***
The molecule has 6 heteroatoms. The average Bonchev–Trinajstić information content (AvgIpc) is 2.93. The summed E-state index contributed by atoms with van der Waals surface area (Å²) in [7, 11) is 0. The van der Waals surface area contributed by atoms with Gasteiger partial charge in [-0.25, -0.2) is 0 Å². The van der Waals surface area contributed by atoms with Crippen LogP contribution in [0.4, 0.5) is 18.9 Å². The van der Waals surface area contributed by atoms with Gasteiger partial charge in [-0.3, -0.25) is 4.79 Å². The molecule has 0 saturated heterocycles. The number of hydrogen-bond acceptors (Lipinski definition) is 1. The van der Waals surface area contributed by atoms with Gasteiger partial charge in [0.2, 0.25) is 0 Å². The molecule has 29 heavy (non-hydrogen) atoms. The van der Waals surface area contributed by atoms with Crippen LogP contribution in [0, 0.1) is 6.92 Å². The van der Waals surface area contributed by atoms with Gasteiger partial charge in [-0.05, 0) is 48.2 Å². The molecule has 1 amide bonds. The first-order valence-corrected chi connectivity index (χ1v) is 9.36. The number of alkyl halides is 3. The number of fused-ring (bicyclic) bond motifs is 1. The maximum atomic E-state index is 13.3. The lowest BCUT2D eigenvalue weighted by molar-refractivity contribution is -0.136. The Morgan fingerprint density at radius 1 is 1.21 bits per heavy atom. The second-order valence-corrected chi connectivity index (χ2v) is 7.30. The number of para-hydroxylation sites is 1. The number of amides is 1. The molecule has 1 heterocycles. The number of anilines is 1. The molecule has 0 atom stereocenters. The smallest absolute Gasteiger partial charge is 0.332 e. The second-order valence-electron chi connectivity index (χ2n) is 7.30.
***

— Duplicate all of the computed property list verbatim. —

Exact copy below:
The molecule has 6 heteroatoms. The average Bonchev–Trinajstić information content (AvgIpc) is 2.93. The summed E-state index contributed by atoms with van der Waals surface area (Å²) in [7, 11) is 0. The van der Waals surface area contributed by atoms with Gasteiger partial charge in [-0.25, -0.2) is 0 Å². The van der Waals surface area contributed by atoms with Crippen LogP contribution in [0.4, 0.5) is 18.9 Å². The van der Waals surface area contributed by atoms with Gasteiger partial charge in [-0.3, -0.25) is 4.79 Å². The molecule has 0 saturated heterocycles. The number of hydrogen-bond acceptors (Lipinski definition) is 1. The van der Waals surface area contributed by atoms with Gasteiger partial charge in [0.2, 0.25) is 0 Å². The molecule has 29 heavy (non-hydrogen) atoms. The van der Waals surface area contributed by atoms with Crippen LogP contribution in [0, 0.1) is 6.92 Å². The van der Waals surface area contributed by atoms with Gasteiger partial charge in [-0.05, 0) is 48.2 Å². The molecule has 1 amide bonds. The first-order valence-corrected chi connectivity index (χ1v) is 9.36. The number of alkyl halides is 3. The number of fused-ring (bicyclic) bond motifs is 1. The maximum atomic E-state index is 13.3. The lowest BCUT2D eigenvalue weighted by molar-refractivity contribution is -0.136. The Morgan fingerprint density at radius 1 is 1.21 bits per heavy atom. The second-order valence-corrected chi connectivity index (χ2v) is 7.30. The number of para-hydroxylation sites is 1. The number of amides is 1. The molecule has 1 heterocycles. The number of anilines is 1. The molecule has 0 atom stereocenters. The smallest absolute Gasteiger partial charge is 0.332 e. The second-order valence-electron chi connectivity index (χ2n) is 7.30.